Akihito abdicated on April 30 and Emperor Naruhito ascended the throne on May
1. Reiwa, a name of the subsequent imperial era following the Heisei, was
announced by the government on April 1. Commercial media are excited about
topics on the event. We need to understand correctly the status of Emperor in
the constitutional domain on this occasion.
USE OF EMPEROR CANNOT BE ACCEPTED
to a recent survey conducted by the Asahi Shimbun newspaper (dated April 19),
76% of the respondents ‘have friendly feeling toward the Imperial family’, the
rate being the record-highest. They replied to a question, ‘what do your expect
for the new Emperor?: ‘visits to disaster-hit areas’, ‘visits to foreign
countries and meetings with foreign dignitaries’, and ‘memorial visits for war
victims’ in the numerically ranked order.
survey shows a positive impression toward the outgoing Emperor in terms of his conducts
as ‘the symbol’ of the nation and of people. Don’t you find any problems?
status of Emperor
Constitution of Japan stipulates Emperor in the First Chapter, under which
eight Articles are set forth. Article One specifies Emperor as the symbol of
the State and of the unity of people, Article Two, dynastic succession and the
Imperial House Law, and Article Seven provides ten acts of the State on behalf
of the people.
of Emperor in the constitution is made in accordance with the revised version
of the Constitution of Meiji, the predecessor of the today’s supreme law.
Continuity of the emperor system since the pre-war era is not completely
removed (because the conservative forces of Japan sought unity of the state
under the imperial system and the then-US General Headquarters which occupied
the nation took advantage of it). The Imperial House Law deeply reflects
characteristics of the monarchist constitution.
law forbids female imperial family members from inheriting the throne, which violates
the present-day constitution which ensures the fundamental human rights. The
law should have been named, for instance, a law on the Emperor’s Family.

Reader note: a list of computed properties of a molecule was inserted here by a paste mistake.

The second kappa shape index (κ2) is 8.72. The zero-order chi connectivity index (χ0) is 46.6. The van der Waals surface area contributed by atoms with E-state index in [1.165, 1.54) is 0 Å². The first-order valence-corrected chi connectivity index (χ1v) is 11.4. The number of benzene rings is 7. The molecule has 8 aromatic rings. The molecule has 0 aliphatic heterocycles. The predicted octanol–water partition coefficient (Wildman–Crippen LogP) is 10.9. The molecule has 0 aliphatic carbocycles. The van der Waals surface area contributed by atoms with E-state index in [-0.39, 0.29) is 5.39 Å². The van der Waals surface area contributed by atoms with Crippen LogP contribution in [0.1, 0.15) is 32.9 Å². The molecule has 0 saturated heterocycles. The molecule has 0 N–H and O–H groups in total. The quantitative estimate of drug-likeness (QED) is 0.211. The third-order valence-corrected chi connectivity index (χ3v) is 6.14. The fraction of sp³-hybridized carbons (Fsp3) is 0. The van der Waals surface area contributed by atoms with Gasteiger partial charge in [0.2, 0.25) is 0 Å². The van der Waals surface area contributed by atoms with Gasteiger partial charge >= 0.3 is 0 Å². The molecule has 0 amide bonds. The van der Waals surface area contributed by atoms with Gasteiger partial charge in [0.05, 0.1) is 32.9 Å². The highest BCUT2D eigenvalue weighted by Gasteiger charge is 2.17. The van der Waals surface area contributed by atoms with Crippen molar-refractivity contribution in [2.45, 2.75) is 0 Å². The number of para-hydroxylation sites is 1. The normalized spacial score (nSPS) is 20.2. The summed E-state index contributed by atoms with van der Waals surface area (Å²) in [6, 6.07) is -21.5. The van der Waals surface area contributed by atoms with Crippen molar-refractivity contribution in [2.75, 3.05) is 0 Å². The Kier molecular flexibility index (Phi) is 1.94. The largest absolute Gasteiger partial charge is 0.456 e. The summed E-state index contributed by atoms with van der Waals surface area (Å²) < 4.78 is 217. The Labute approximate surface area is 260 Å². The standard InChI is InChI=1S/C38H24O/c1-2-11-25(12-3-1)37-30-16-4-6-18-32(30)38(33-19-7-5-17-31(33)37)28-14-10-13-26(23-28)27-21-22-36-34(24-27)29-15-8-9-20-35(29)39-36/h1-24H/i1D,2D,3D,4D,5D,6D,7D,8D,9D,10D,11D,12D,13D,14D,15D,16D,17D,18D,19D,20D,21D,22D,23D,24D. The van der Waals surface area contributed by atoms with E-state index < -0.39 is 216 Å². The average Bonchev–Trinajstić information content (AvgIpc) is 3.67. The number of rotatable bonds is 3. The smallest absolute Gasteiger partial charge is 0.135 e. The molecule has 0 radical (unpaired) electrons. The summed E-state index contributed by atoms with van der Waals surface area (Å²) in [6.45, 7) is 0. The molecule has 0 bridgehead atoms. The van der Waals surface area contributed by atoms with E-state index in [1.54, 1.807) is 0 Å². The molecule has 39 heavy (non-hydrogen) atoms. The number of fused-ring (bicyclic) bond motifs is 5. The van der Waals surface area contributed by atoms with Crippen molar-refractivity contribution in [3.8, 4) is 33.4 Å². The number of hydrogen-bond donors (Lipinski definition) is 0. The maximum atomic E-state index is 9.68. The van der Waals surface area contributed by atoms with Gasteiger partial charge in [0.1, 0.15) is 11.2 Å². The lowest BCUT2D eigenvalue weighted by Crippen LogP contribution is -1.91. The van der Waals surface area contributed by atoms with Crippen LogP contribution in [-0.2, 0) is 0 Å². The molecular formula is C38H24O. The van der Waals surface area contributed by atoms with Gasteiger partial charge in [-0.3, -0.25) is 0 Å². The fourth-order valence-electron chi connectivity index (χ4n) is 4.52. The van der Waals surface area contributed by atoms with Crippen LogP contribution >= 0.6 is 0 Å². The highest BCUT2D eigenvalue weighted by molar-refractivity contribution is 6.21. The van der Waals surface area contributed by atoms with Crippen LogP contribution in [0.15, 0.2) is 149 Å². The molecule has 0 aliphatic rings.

does the symbol mean?
of Emperor as the symbol are provided in an ambiguous manner, except for the
specified acts of the State. And therefore, behaviors of the Emperor are
regarded a public act, not a private act. Thus, public acts as the symbol of
the state and of the people are officially accepted and they are ‘regulated
within that boundary’. This notion is shared generally with people.
Akihito, now Emperor Emeritus, has visited many places across the country as a
duty of Emperor as the symbol, calling them ‘symbolic acts of Emperor’. He has
referred to peace many times, saying that ‘Japan
has not been inflicted by a war during the reign of Heisei’ (though Japan has deployed the Self Defense Forces (SDF)
troops to Iraq.
It is impossible to say that Japan
did not participate in a war).
these circumstances, today, when the Abe government plans to amend the
constitution so that it should legally send SDF troops abroad, an image is
generated that Emperor Emeritus is a pacifist. However, a problem emerges, if Emperor’s
acts are expanded politically from a viewpoint of the imperial family system ahead
of his private decisions.
response is crucial
by Emperor will be unnecessary to disaster-hit areas and places where war
victims are buried, if politicians fix difficulties rightly. In fact, however,
Emperor endeavors to engage in the unaccomplished tasks, representing lawmakers.
If such visits make people get awe-stricken in a similar way as the pre-war era
and they cannot discuss the hereditary monarchy in the sincere way, we will face
a serious situation, a crisis of democracy.
must keep in mind that sovereign people should take the initiative in solving political
issues, owing responsibilities. Meanwhile, the Abe government utilizes a chance
of Emperor’s succession through commercial media to the maximum extent in order
to heighten a support rate of the administration. A political use of Emperor
must not be allowed.